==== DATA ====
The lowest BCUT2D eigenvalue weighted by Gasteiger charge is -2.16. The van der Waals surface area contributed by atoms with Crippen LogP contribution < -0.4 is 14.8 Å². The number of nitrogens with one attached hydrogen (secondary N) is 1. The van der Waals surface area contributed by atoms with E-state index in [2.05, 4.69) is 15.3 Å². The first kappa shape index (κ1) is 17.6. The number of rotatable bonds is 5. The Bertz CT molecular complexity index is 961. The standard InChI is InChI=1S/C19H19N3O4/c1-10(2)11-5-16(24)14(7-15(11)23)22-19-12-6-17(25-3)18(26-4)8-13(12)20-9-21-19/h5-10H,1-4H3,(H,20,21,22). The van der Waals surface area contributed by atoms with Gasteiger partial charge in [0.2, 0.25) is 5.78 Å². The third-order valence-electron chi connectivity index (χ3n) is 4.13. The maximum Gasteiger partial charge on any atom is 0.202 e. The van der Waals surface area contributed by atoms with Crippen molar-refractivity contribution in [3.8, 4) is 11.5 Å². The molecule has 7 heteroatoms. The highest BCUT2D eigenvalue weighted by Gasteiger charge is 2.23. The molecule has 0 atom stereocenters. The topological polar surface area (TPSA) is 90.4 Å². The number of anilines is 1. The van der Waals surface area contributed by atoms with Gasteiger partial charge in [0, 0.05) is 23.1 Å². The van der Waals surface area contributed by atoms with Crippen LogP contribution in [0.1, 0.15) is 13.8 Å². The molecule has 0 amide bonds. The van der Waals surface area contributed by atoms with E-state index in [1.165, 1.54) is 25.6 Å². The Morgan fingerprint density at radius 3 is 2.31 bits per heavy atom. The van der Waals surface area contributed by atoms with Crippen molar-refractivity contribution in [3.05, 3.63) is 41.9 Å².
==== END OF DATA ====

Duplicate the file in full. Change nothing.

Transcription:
The lowest BCUT2D eigenvalue weighted by Gasteiger charge is -2.16. The van der Waals surface area contributed by atoms with Crippen LogP contribution < -0.4 is 14.8 Å². The number of nitrogens with one attached hydrogen (secondary N) is 1. The van der Waals surface area contributed by atoms with E-state index in [2.05, 4.69) is 15.3 Å². The first kappa shape index (κ1) is 17.6. The number of rotatable bonds is 5. The Bertz CT molecular complexity index is 961. The standard InChI is InChI=1S/C19H19N3O4/c1-10(2)11-5-16(24)14(7-15(11)23)22-19-12-6-17(25-3)18(26-4)8-13(12)20-9-21-19/h5-10H,1-4H3,(H,20,21,22). The van der Waals surface area contributed by atoms with Gasteiger partial charge in [0.2, 0.25) is 5.78 Å². The third-order valence-electron chi connectivity index (χ3n) is 4.13. The maximum Gasteiger partial charge on any atom is 0.202 e. The van der Waals surface area contributed by atoms with Crippen molar-refractivity contribution in [3.8, 4) is 11.5 Å². The molecule has 7 heteroatoms. The highest BCUT2D eigenvalue weighted by Gasteiger charge is 2.23. The molecule has 0 atom stereocenters. The topological polar surface area (TPSA) is 90.4 Å². The number of anilines is 1. The van der Waals surface area contributed by atoms with Gasteiger partial charge in [0, 0.05) is 23.1 Å². The van der Waals surface area contributed by atoms with Crippen LogP contribution in [0.1, 0.15) is 13.8 Å². The molecule has 0 amide bonds. The van der Waals surface area contributed by atoms with E-state index in [1.165, 1.54) is 25.6 Å². The Morgan fingerprint density at radius 3 is 2.31 bits per heavy atom. The van der Waals surface area contributed by atoms with Crippen molar-refractivity contribution in [3.05, 3.63) is 41.9 Å².